The Egyptians, Heron and Ater and Isidorus, and with them Dioscorus, a boy about fifteen years old, were delivered up. At first the judge attempted to deceive the lad by fair words, as if he could be brought over easily, and then to force him by tortures, as one who would readily yield. But Dioscorus was neither persuaded nor constrained.

As the others remained firm, he scourged them cruelly and then delivered them to the fire. But admiring the manner in which Dioscorus had distinguished himself publicly, and his wise answers to his persuasions, he dismissed him, saying that on account of his youth he would give him time for repentance. And this most godly Dioscorus is among us now, awaiting a longer conflict and more severe contest.

But a certain Nemesion, who also was an Egyptian, was accused as an associate of robbers; but when he had cleared himself before the centurion of this charge most foreign to the truth, he was informed against as a Christian, and taken in bonds before the governor. And the most unrighteous magistrate inflicted on him tortures and scourgings double those which he executed on the robbers, and then burned him between the robbers, thus honoring the blessed man by the likeness to Christ.

A band of soldiers, Ammon and Zeno and Ptolemy and Ingenes, and with them an old man, Theophilus, were standing close together before the tribunal. And as a certain person who was being tried as a Christian, seemed inclined to deny, they standing by gnashed their teeth, and made signs with their faces and stretched out their hands, and gestured with their bodies. And when the attention of all was turned to them, before any one else could seize them, they rushed up to the tribunal saying that they were Christians, so that the governor and his council were affrighted. And those who were on trial appeared most courageous in prospect of their sufferings, while their judges trembled. And they went exultingly from the tribunal rejoicing in their testimony; God himself having caused them to triumph gloriously.

Constantine Founds Constantinople, 324 CE

Source: Sozomen Ecclesiastical History, II.3. From: William Stearns Davis, ed., Readings in Ancient History: Illustrative Extracts from the Sources, 2 Vols. (Boston: Allyn and Bacon, 1912-13), Vol. II: Rome and the West, 295-296

Nothing that Constantine the Great did shows his ability more clearly than his seizing upon the site of old Byzantium for the location for his new capital. The place was admirably sited for an imperial residence, being over against Asia which the Persians were threatening, and in easy touch with the Danube, where the Northern Barbarians were always swarming. Note that Constantinople was from the outset a Christian city; as contrasted with old Rome, where paganism still kept a firm grip, at least on much of the population, for nearly a century.

The Emperor [Constantine] always intent on the advancement of religion erected splendid Christian temples to God in every place—especially in great cities such as Nicomedia in Bithynia, Antioch on the Orontes, and Byzantium. He greatly improved this latter city, and made it equal to Rome in power and influence; for when he had settled his empire as he was minded, and had freed himself from foreign foes, he resolved on founding a city which should be called by his own name, and should equal in fame even Rome. With this intent he went to the plain at the foot of Troy on the Hellespont… and here he laid out the plan of a large and beautiful city, and built gates on a high spot of ground, whence they are still visible from the sea to sailors. But when he had proceeded thus far, God appeared to him by night and bade him seek another site for his city.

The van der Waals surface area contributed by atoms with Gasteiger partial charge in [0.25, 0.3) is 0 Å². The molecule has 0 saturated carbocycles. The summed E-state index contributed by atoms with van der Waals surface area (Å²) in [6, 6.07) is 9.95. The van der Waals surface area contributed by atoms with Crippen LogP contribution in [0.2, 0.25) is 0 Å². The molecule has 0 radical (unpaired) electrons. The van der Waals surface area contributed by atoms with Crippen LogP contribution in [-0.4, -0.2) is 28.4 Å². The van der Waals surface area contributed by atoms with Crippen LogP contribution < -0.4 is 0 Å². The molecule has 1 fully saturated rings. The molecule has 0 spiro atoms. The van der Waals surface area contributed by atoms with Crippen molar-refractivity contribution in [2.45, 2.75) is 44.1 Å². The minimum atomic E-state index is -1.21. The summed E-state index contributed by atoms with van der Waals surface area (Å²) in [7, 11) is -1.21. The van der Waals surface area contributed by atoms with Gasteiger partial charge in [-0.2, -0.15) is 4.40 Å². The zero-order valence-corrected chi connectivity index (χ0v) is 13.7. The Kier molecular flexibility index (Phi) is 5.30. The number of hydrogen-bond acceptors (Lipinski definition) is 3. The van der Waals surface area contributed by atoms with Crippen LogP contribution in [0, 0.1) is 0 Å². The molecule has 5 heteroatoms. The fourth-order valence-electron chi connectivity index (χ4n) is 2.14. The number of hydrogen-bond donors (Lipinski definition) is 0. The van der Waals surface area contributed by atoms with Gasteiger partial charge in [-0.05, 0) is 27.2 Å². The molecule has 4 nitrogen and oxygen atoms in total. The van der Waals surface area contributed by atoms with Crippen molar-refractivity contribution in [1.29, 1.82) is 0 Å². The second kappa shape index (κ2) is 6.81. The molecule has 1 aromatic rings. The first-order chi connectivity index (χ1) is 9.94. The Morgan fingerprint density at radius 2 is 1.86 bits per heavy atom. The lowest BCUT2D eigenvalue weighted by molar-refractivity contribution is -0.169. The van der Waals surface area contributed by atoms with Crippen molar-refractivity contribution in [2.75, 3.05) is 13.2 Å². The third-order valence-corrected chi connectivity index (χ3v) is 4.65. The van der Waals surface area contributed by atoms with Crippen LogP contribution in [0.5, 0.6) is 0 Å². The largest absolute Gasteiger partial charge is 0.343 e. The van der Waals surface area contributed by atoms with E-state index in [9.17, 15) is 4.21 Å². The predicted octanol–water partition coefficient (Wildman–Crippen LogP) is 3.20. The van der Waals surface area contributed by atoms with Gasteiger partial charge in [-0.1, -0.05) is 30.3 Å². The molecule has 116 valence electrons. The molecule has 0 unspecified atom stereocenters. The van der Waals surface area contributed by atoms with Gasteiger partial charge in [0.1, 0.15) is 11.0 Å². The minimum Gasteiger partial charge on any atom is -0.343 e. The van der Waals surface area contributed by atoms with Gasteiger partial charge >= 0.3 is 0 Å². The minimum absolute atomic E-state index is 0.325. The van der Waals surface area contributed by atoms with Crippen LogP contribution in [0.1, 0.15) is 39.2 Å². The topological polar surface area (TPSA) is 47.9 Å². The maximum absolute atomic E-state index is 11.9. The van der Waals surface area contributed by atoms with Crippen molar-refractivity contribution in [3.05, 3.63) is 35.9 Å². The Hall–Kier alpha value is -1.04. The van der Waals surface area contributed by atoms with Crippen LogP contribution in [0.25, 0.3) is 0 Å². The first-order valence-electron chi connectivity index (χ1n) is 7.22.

Led by the divine hand, he came to Byzantium in Thrace, beyond Chalcedon in Bithynia, and here he desired to build his city, and render it worthy of the name of Constantine. In obedience to the command of God, he therefore enlarged the city formerly called Byzantium, and surrounded it with high walls; likewise he built splendid dwelling houses; and being aware that the former population was not enough for so great a city, he peopled it with men of rank and their families, whom he summoned from Rome and from other countries. He imposed special taxes to cover the expenses of building and adorning the city, and of supplying the inhabitants with food. He erected all the needed edifices for a great capital—a hippodrome, fountains, porticoes and other beautiful adornments. He named it Constantinople and New Rome—and established it as the Roman capital for all the inhabitants of the North, the South, the East, and the shores of the Mediterranean, from the cities on the Danube and from Epidamnus and the Ionian Gulf to Cyrene and Libya.

He created another Senate which he endowed with the same honors and privileges as that of Rome, and he strove to render the city of his name equal in every way to Rome in Italy; nor were his wishes in vain, for by the favor of God, it became the most populous and wealthy of cities. As this city became the capital of the Empire during the period of religious prosperity, it was not polluted by altars, Grecian temples, nor pagan sacrifices. Constantine also honored this new city of Christ by adorning it with many and splendid houses of prayer, in which the Deity vouchsafed to bless the efforts of the Emperor by giving sensible manifestations of his presence.



[1] Decius, emperor 249–251.

[2] Philip the Arab had been tolerant toward Christians; Eusebius suggests Philip was himself a secret Christian, but there is no support for this in other sources.